In Colorado criminal trials, the prosecution is generally prohibited from presenting evidence of a Defendant’s prior bad acts. For example, a Defendant is charged with committing assault on Jan 1, 2023. The Defendant assaulted a different person on July 4, 2015. The prosecution cannot admit evidence of the 2015 assault to prove the Defendant has a character for committing assault, and therefore, he is more likely to have committed the 2023 assault. This is commonly known as “character evidence.” Colorado Rules of Evidence 404(a).
However, Colorado Rules of Evidence 404(b) states that evidence of a person’s other acts may be admissible as proof of the following: (1) motive, (2) opportunity, (3) intent, (4) preparation, (5) plan, (6) knowledge, (7) identity, (8) absence of mistake or accident, and (9) for other relevant purposes. This is commonly known as “404(b) evidence.” 404(b) evidence must be logically relevant to a fact at issue other than the character of the person who committed the other acts. Its probative value must not be substantially outweighed by the danger of unfair prejudice. Before presenting 404(b) evidence, the prosecution must obtain the Court’s permission. The prosecution may file a motion before trial requesting permission, or they may request during trial by making an oral motion outside the presence of the jury.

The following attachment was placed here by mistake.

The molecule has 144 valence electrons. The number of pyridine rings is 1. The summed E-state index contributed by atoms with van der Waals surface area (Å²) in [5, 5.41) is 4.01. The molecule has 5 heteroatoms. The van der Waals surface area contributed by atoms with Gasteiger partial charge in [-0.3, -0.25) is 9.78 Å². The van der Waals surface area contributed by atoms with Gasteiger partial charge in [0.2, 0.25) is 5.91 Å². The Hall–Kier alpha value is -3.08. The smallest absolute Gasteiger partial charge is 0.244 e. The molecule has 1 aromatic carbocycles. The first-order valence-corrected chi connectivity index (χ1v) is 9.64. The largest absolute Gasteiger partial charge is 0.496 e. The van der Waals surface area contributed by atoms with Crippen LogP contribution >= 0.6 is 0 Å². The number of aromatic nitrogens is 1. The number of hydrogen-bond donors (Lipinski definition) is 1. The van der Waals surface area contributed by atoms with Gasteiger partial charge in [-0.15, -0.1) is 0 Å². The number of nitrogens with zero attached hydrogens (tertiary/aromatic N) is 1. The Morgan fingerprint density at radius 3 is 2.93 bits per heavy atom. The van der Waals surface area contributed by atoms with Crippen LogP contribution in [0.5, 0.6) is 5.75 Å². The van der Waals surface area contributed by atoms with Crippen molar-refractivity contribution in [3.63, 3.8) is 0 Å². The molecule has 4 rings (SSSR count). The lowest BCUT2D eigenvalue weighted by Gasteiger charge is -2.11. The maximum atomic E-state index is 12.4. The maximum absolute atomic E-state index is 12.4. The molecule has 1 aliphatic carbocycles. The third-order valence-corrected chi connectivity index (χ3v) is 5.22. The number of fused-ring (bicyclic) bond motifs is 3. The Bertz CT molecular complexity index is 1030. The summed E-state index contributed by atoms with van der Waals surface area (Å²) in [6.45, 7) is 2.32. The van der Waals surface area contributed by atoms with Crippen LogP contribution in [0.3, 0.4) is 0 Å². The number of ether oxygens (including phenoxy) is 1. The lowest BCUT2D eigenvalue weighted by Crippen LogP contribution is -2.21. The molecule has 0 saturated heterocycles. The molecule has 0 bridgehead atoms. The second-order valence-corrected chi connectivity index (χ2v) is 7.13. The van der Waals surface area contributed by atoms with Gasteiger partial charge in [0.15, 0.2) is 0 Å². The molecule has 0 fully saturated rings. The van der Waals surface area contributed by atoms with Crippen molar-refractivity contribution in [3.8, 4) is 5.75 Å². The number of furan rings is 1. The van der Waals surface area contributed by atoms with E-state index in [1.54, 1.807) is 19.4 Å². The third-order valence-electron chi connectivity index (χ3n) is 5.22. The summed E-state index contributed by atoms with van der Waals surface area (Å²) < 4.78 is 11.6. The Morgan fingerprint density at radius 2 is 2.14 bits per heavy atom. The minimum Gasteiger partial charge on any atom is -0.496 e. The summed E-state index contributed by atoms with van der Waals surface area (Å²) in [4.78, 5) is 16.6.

When used by the prosecution, 404(b) evidence can be extremely damaging to the Defendant’s chances of being acquitted by the jury. A skilled and experienced defense attorney can prevent the prosecution from admitting 404(b) evidence and thereby increase the likelihood of acquittal.